Imagine having a food allergy condition so severe that you could only eat a few select foods without vomiting uncontrollably, developing extreme fatigue and becoming gravely ill. This is what young Tyler Trovato of St. James, New York, and a growing number of American children now face, as an extreme food allergy condition known as Food Protein Induced Enterocolitis Syndrome (FPIES) spreads across the country.
In Tyler’s case, the few foods he can eat safely just so happen to be common allergens for people with typical food allergies — peanut butter and milk are among the few foods Tyler can eat. But things like chicken, turkey, bananas, rice, sweet potatoes, and most other foods are off limits for Tyler, as they cause him to develop severe stomach pains just a few hours after eating them.
Unlike those with common food allergies, people with FPIES do not typically have an immediate reaction to offending foods. It often takes several hours for a reaction to show, upon which extreme symptoms like vomiting, diarrhea, and even bleeding occur, which can result in hypovolemic shock, or the inability of the heart to pump enough blood throughout the body due to blood and fluid loss.
“He becomes pale, lethargic, doesn’t talk and usually stumbles when he walks,” says Jennifer Trovato, Tyler’s mom, about what happens when he has a reaction. “When he reacts he needs fluids. The hospital usually gives him saline, steroids and sometimes Benadryl. He doesn’t require an epi-pen but his allergic reaction can be life threatening.”
Standard allergy testing often misses FPIES and other non-IgE allergy conditions
What is even stranger is that standard allergy testing methods often do not detect the condition because it does not elicit the same immune response as common allergies. As a result, many doctors and pediatricians fail to identify it, and parents, who are used to identifying allergies as an immediate negative response to exposure, often overlook it as well.
“In an IgE (immunoglobulin E) mediated food allergy, a child develops symptoms almost immediately after eating,” explains ABC News‘ Susan Donaldson James about the issue. “And when blood and skin tests are carried out, there is a positive marker. A non-IgE mediated food allergy like FPIES is especially difficult to diagnose because standard skin and blood testing for specific IgE are routinely negative.”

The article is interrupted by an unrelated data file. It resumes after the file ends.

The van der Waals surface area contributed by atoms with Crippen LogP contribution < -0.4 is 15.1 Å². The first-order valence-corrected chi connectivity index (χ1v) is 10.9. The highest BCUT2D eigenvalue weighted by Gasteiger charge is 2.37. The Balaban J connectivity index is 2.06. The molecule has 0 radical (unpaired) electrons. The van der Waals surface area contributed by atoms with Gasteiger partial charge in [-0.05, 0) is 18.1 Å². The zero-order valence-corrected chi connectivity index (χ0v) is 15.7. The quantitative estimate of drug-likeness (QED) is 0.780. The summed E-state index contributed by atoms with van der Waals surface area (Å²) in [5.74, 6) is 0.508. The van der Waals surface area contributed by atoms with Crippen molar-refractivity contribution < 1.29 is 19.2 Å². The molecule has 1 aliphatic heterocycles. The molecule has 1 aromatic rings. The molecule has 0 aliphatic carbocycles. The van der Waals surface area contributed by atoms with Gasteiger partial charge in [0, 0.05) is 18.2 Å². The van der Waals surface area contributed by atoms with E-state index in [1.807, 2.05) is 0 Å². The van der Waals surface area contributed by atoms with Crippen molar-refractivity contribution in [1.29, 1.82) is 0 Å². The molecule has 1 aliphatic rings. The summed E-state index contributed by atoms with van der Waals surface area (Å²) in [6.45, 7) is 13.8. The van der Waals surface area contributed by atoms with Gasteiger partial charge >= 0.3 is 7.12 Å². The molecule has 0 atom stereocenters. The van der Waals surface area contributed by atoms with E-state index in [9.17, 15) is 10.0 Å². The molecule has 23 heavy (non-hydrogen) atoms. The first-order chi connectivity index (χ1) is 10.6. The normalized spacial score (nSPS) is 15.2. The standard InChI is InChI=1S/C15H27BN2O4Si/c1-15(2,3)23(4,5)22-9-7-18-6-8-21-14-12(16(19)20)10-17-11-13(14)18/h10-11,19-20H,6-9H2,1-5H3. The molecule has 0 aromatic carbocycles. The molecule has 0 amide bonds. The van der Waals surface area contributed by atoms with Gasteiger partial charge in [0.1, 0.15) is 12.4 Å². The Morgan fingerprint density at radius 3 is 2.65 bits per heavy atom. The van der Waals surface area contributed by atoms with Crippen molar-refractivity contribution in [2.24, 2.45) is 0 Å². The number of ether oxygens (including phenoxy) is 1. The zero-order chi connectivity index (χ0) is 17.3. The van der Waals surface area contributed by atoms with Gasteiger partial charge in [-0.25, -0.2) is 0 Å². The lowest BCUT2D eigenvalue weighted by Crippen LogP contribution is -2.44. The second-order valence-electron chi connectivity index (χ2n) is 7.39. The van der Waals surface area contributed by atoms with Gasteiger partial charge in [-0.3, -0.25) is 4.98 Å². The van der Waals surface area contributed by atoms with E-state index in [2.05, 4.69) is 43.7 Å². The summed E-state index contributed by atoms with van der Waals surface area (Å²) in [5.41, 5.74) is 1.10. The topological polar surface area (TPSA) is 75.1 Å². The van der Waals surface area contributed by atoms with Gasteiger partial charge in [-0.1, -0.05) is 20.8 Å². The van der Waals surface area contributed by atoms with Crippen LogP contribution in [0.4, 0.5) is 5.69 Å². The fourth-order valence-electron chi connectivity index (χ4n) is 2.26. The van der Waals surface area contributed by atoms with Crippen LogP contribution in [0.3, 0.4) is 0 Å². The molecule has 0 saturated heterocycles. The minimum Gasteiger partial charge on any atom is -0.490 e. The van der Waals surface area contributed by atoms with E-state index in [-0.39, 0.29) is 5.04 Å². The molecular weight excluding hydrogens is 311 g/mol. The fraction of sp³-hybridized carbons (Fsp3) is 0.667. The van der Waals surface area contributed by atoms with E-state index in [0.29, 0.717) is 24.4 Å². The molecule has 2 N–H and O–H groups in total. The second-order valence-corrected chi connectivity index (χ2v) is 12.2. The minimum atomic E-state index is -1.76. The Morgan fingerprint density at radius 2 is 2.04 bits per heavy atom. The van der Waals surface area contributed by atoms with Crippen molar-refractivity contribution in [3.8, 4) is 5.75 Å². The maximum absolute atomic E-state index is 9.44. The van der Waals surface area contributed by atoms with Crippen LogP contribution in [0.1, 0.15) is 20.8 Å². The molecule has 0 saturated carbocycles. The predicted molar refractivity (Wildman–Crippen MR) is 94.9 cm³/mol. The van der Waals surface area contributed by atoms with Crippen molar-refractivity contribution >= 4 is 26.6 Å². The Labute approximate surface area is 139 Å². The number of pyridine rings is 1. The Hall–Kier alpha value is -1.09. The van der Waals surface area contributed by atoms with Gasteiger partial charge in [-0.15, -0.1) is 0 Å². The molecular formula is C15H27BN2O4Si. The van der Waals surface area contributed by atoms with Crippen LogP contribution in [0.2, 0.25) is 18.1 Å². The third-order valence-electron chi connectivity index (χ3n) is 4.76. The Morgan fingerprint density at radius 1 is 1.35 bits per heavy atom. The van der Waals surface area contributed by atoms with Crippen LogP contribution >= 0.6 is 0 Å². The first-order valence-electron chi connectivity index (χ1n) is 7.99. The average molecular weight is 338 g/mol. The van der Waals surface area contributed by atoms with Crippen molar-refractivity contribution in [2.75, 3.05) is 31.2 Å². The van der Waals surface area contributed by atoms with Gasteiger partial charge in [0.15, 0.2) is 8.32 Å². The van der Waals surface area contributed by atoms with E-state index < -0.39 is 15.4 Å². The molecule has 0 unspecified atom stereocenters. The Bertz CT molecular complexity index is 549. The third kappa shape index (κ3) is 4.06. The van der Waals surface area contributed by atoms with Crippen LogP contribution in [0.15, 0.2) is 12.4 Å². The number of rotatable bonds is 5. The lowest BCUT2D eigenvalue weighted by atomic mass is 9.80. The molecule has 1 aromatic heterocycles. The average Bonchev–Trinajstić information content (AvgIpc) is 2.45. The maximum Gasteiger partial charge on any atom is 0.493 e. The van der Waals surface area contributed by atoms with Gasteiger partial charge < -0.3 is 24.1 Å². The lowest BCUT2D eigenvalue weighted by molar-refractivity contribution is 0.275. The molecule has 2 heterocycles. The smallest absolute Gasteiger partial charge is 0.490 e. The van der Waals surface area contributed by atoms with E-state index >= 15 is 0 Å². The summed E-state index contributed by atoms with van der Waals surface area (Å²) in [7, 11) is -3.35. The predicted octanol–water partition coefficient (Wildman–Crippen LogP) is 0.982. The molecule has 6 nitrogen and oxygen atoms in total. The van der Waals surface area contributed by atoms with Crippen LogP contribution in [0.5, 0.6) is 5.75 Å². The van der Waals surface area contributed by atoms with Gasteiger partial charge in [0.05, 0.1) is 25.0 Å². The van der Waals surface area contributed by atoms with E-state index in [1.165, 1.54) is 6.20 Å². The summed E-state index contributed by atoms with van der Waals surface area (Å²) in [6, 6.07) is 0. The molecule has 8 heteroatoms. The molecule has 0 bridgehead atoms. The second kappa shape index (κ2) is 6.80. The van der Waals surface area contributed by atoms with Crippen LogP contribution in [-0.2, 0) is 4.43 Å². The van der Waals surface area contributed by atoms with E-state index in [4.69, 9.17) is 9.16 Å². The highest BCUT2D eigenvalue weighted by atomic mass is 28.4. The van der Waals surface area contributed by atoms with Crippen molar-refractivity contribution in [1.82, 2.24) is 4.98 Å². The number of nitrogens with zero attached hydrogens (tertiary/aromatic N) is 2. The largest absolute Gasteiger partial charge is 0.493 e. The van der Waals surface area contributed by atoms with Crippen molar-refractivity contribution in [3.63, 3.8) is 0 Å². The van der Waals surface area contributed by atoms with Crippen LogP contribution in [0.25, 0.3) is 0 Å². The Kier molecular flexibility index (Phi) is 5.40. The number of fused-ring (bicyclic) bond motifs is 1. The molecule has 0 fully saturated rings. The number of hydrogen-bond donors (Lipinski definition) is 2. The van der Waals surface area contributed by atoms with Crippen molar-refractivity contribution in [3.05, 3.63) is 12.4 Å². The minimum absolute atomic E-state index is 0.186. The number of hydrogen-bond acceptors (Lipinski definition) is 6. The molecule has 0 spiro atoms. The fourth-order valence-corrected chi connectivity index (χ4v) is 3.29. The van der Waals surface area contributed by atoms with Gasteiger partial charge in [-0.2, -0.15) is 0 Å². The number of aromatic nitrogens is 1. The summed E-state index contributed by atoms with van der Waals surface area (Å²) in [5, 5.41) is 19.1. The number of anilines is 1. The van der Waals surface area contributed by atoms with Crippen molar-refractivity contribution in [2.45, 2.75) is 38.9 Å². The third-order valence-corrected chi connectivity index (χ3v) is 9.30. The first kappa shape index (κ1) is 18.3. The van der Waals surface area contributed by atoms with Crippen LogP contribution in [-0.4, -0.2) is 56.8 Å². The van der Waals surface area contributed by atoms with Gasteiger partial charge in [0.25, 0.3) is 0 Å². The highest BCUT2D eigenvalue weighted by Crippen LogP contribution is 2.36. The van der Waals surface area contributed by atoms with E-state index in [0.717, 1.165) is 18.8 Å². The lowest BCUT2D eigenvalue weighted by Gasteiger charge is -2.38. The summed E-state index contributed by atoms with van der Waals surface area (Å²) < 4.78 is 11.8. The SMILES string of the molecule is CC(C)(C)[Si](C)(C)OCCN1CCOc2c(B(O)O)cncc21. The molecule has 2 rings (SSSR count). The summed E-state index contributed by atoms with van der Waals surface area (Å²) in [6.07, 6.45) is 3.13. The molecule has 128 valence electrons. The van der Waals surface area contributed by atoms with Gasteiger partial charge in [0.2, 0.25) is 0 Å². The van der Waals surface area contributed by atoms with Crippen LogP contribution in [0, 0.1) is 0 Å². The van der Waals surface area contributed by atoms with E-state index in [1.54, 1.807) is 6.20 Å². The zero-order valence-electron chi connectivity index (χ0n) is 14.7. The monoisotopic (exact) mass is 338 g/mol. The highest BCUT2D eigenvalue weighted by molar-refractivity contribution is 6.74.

This means that the process of identifying and remedying FPIES is often long and painful, especially for sufferers who do not even realize they have the condition. At this point in time, there is not even an International Statistical Classification (ICD) code for FPIES, although the International Association for Food Protein Enterocolitis (IAFFPE), which was started by a mother of a child with FPIES, is in the process of trying to obtain one.
“We don’t have good data about the prevalence of these disorders and studies can be very expensive since there is not an easy test,” says Dr. Anna Nowak-Wegzren of Mt. Sinai Medical Center in New York City. “Because these allergies are so elusive, pediatricians don’t know about them. We are trying to raise awareness.”
Some children with FPIES have reportedly been able to outgrow at least a few of their food allergies over time, with some parents slowly introducing certain foods that their children are able to eventually tolerate. And one commenter on an ABC News report of FPIES explains the success of a friend who was able to utilize Dr. Natasha Campbell’s “GAPS Diet” to heal her child’s gut and help her overcome FPIES.
You can learn more about the GAPS Diet here:
Ethan A. Huff
Sources for this article include: